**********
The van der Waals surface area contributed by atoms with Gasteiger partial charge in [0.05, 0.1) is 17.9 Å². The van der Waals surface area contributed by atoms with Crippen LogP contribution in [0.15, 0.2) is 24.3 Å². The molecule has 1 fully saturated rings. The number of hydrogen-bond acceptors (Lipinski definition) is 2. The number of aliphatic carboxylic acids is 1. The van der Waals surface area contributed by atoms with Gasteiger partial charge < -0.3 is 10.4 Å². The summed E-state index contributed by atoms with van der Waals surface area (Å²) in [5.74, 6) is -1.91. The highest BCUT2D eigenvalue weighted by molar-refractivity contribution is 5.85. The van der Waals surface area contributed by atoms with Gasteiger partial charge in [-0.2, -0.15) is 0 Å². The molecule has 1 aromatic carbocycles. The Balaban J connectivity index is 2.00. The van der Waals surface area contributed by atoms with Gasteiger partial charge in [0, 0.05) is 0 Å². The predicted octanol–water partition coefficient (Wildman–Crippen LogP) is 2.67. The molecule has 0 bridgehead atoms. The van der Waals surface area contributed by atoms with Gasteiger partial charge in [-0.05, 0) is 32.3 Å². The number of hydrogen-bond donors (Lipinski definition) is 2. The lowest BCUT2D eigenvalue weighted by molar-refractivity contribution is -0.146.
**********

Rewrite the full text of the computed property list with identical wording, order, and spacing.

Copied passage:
The van der Waals surface area contributed by atoms with Gasteiger partial charge in [0.05, 0.1) is 17.9 Å². The van der Waals surface area contributed by atoms with Crippen LogP contribution in [0.15, 0.2) is 24.3 Å². The molecule has 1 fully saturated rings. The number of hydrogen-bond acceptors (Lipinski definition) is 2. The number of aliphatic carboxylic acids is 1. The van der Waals surface area contributed by atoms with Gasteiger partial charge < -0.3 is 10.4 Å². The summed E-state index contributed by atoms with van der Waals surface area (Å²) in [5.74, 6) is -1.91. The highest BCUT2D eigenvalue weighted by molar-refractivity contribution is 5.85. The van der Waals surface area contributed by atoms with Gasteiger partial charge in [-0.2, -0.15) is 0 Å². The molecule has 1 aromatic carbocycles. The Balaban J connectivity index is 2.00. The van der Waals surface area contributed by atoms with Gasteiger partial charge in [0, 0.05) is 0 Å². The predicted octanol–water partition coefficient (Wildman–Crippen LogP) is 2.67. The molecule has 0 bridgehead atoms. The van der Waals surface area contributed by atoms with Gasteiger partial charge in [-0.05, 0) is 32.3 Å². The number of hydrogen-bond donors (Lipinski definition) is 2. The lowest BCUT2D eigenvalue weighted by molar-refractivity contribution is -0.146.